• I don’t disagree with you. My wild guess of 30 million tourists per year after embargo assumes that Castros are gone and there is a heavy investment from the US. It can not happen within current economic and political reality in Cuba.

  • You list a number of “what ifs” …Cuba certainly does not have the capacity to absorb 30 million US tourists anytime soon. It will take years of well managed development to bring Cuba up to that level. It’s a lot more complicated than laying on a few more flights. Airports will have to be expanded, hotels built and infrastructure improved. It’s more than a matter of docking cargo ships at Mareil. The goods have to be offloaded and delivered efficiently all over the island. And there’s the problem. The Castro regime has never been very good at organizing all the necessary details of development. The top-down centrally planned economy is disastrous at managing businesses. Plus, the MININT likes to keep an eye on tourists, and with a 60 fold increase in tourism from their hated enemy, the USA, there just wont be enough secret police to go around.

    In short, in order to carry out that kind of development, the Cuban government will have to change completely their way of doing things. And that is never going to happen because it will me an end to the Castro regime.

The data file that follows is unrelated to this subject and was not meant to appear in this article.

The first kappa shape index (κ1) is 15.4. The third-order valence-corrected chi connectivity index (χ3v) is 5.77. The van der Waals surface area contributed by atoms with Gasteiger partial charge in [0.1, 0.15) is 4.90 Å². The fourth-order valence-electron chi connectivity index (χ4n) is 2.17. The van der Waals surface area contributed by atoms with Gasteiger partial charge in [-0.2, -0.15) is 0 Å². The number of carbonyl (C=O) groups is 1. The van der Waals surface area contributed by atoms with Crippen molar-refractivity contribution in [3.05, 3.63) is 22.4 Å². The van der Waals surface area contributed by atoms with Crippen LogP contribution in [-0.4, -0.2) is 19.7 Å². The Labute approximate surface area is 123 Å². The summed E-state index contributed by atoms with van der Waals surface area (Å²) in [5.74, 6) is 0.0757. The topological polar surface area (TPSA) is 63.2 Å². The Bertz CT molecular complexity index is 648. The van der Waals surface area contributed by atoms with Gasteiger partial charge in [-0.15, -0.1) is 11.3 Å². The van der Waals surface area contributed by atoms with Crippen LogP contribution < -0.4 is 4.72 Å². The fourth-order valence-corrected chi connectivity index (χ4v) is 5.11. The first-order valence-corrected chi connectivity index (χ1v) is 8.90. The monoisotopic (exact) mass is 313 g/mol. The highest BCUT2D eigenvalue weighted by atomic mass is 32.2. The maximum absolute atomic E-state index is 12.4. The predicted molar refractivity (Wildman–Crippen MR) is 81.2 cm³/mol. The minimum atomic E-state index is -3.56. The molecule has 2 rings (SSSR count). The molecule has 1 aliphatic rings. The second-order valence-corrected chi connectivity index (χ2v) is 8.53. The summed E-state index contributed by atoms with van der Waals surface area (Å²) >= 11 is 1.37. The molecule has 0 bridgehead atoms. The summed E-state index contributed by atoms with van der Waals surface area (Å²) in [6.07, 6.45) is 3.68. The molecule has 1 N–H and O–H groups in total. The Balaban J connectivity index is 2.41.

• I am not engaging in baseless speculation. I am referring to the very words of Raul Castro who has stated emphatically that there will be NO POLITICAL REORMS IN CUBA. The government is introducing a series of limited economic reforms, but they have ruled out any change in who the country will be ruled. The economic reforms are carefully designed to serve the needs of the regime. Therefore, Castro regime sees these reforms as a means to preserving their power. Meanwhile, political repression has increased greatly over the last couple of years. That’s the regime’s way of underlining their commitment to NO POLITICAL REFORMS.

    Again, that’s not speculation, that’s an honest evidence based observation on what is happening in Cuba today and what the regime says will happen, and what will not happen, in the future.

    If you imagine that lifting the embargo will suddenly change the mindset of a 55 year old dictatorship, and turn Cuba into a free and prosperous nation, it is you who is engaged in baseless speculation.

  • Giving the Castros a free pass to engage in acts of repudiation, torture, and repression because of the highly propagandized US embargo is a mistake. The embargo has no connection to the Castros support of al-Assad in Syria, Gadhafi in Libya and Kim Sung-il in North Korea. These alliances reflect world view. Your tacit support of the Castros also eloquently lend support to these totalitarian regimes. Is this your intent as well?

  • hahahahaha! Good one, Griffin. Thanks for sharing.